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Being grateful for the stewardship that God has given us

Bobby Henry1 Being grateful for the stewardship that God has given us

Bobby R.Henry, Sr.

Being grateful for the stewardship that God has given us

“How beautiful upon the mountains are the feet of him that bringeth good tidings, that publisheth peace; that bringeth good tidings of good, that publisheth salvation; that saith unto Zion, Thy God reigneth!”        — Isaiah 52:7 (King James Version)

By Bobby R. Henry, Sr.

Happy Birthday Westside Gazette!

    When I use the term I in this piece, I am referring to all of the families of the Westside Gazette, those who are here now and those who have crossed over to eternity. We toil every day to do the best that we can with what God has given us and what He has allowed us to do. Carrying on in the footsteps of those that came before us and stand upon their shoulders looking boldly into the future most humble, grateful and exuberantly proud to accept that honor and most importantly the favor from God.

     I could only imagine but one thing that could give so much pleasure and pain at the same time, and that is giving birth to a child. Like a hungry baby drawn to full breasts of mother’s milk with love and the joy, that’s how we cherish what stewardship God has given to us.

     It is with this love that I/we passionately put our shoulders to the grinding stone everyday to carry on the legacy of the Black Press.

     For 42 years the Westside Gazette has tried to hold fast to the precepts and fundamental strengths and tenets of the Black Press while standing in the gap “Pleading our own cause.”

     That gap will forever increase as long as we allow advertising dollars from those businesses that take from our readers their hard earned dollars and spend those dollars to advertise with the ‘Other’ newspapers.

     That gap increases when our own try to destroy us. That gap continues to increase as long as the church and the Black Press fail to communicate on common ground.

     That gap is increased every time we allow businesses to use us for placing their press releases, but do not spend their advertising dollars with us.

     That gap increases as long as we allow businesses  to disrespect us.

  But like David, we understand that it all belongs to God. We know that everything is divinely provided; it is incumbent on us then to practice proper stewardship by giving back in all areas of our lives.

     We continue to as the Credo for the Negro Press states: I Shall Be A Crusader… I Shall Be An Advocate… I Shall Be A Herald… I Shall Be A Mirror And A Record… I Shall Have Integrity… I Shall be a crusader and an advocate, a mirror and a record, a herald and a spotlight, and I Shall not falter.  So help me God.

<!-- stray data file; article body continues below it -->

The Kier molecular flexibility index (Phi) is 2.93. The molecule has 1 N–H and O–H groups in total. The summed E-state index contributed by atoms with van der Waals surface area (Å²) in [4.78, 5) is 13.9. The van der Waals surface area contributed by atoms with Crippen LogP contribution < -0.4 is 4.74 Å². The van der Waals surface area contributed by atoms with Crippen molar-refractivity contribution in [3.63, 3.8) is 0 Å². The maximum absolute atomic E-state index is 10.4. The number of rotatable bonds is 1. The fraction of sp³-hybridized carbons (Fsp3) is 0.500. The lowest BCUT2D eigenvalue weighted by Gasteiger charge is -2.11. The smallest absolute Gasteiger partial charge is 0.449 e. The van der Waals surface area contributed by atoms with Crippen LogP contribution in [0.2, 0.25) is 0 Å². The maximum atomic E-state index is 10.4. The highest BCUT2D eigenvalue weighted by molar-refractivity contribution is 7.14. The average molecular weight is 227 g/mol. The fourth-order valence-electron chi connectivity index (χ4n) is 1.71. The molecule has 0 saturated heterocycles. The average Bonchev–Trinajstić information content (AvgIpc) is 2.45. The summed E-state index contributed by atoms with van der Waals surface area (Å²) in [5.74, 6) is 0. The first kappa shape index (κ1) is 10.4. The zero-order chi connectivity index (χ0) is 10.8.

The Credo, written by Journal and Guide editor P. Bernard Young, Jr., characterizes an affirmation to provide legitimacy, truthfulness, and service to the Black population. At the time the Credo was written, the Black Press was the sole “Voice of the Negro.” As a crusader, the Black Press struggled enthusiastically for Negro rights. As an advocate, the Black Press was on a crusade to ban “Jim Crow” laws which officially authorized segregation. As a herald, the Black Press was the carrier of both good and bad news, al-ways heralding those causes that others would smother out of bias or perceived lack of interest.

     The Black Press achieved its admirable reputation for being the “Voice of the Negro” in the untimely days of segregation and unconscionable prejudice. African Americans were often destructively portrayed in the white media. The downbeat representations were philosophical of the discernments held by numerous whites; this consequently led to the development of the advocacy position by the Black Press.

     In the early period of the Black existence in America, admission to the white press was without to the “Negro.” As an outcome, African Americans started their own newspapers.

     Out of the vastness of a seemingly hopeless situation, the voice of a people resounded and reverberated in the pages of the Black Press. In 1827, Samuel Cornish and John B. Russwurm established the first Black newspaper, Freedom’s Journal.

     “We wish to plead our own cause. Too long have others spoken for us. Too long has the public been deceived by misrepresentations in the things which concern us dearly.” — Editorial from Freedom’s Journal

     It is with this spirit and the belief in God that we carry on in the tradition of those that have gone before us; as we continue to “Plead our on cause”, we shall not equivocate, nor shall we fear, we shall march on!

Happy Birthday Westside Gazette!

 

 

 

 

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    About The Author

    Carma Lynn Henry Westside Gazette Newspaper 545 N.W. 7th Terrace, Fort Lauderdale, Florida 33311 Office: (954) 525-1489 Fax: (954) 525-1861

    Number of Entries : 5364

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